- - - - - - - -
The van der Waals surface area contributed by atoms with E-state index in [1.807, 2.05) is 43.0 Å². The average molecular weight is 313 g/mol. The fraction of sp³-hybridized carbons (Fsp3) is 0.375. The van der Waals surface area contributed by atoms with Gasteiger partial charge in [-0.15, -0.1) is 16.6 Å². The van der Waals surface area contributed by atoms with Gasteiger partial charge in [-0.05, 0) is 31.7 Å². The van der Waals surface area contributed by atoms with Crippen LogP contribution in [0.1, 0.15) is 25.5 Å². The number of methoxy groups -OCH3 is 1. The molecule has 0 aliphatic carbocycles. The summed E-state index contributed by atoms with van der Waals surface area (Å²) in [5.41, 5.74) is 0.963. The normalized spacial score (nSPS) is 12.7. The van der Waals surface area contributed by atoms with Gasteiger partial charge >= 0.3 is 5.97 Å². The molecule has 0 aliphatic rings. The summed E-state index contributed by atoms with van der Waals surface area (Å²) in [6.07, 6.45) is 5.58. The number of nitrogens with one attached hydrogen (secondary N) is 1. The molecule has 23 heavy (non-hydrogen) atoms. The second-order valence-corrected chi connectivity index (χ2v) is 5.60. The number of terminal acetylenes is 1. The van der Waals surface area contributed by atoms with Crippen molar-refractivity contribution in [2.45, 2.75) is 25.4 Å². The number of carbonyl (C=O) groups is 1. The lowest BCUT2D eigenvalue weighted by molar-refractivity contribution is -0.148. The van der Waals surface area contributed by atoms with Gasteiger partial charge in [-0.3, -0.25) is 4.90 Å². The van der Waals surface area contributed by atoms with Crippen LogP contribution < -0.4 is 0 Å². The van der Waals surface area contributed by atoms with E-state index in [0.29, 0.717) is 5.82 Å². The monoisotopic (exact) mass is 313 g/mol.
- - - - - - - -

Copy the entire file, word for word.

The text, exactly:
The van der Waals surface area contributed by atoms with E-state index in [1.807, 2.05) is 43.0 Å². The average molecular weight is 313 g/mol. The fraction of sp³-hybridized carbons (Fsp3) is 0.375. The van der Waals surface area contributed by atoms with Gasteiger partial charge in [-0.15, -0.1) is 16.6 Å². The van der Waals surface area contributed by atoms with Gasteiger partial charge in [-0.05, 0) is 31.7 Å². The van der Waals surface area contributed by atoms with Crippen LogP contribution in [0.1, 0.15) is 25.5 Å². The number of methoxy groups -OCH3 is 1. The molecule has 0 aliphatic carbocycles. The summed E-state index contributed by atoms with van der Waals surface area (Å²) in [5.41, 5.74) is 0.963. The normalized spacial score (nSPS) is 12.7. The van der Waals surface area contributed by atoms with Gasteiger partial charge >= 0.3 is 5.97 Å². The molecule has 0 aliphatic rings. The summed E-state index contributed by atoms with van der Waals surface area (Å²) in [6.07, 6.45) is 5.58. The number of nitrogens with one attached hydrogen (secondary N) is 1. The molecule has 23 heavy (non-hydrogen) atoms. The second-order valence-corrected chi connectivity index (χ2v) is 5.60. The number of terminal acetylenes is 1. The van der Waals surface area contributed by atoms with Crippen molar-refractivity contribution in [2.45, 2.75) is 25.4 Å². The number of carbonyl (C=O) groups is 1. The lowest BCUT2D eigenvalue weighted by molar-refractivity contribution is -0.148. The van der Waals surface area contributed by atoms with Gasteiger partial charge in [-0.3, -0.25) is 4.90 Å². The van der Waals surface area contributed by atoms with Crippen LogP contribution < -0.4 is 0 Å². The van der Waals surface area contributed by atoms with E-state index in [0.29, 0.717) is 5.82 Å². The monoisotopic (exact) mass is 313 g/mol.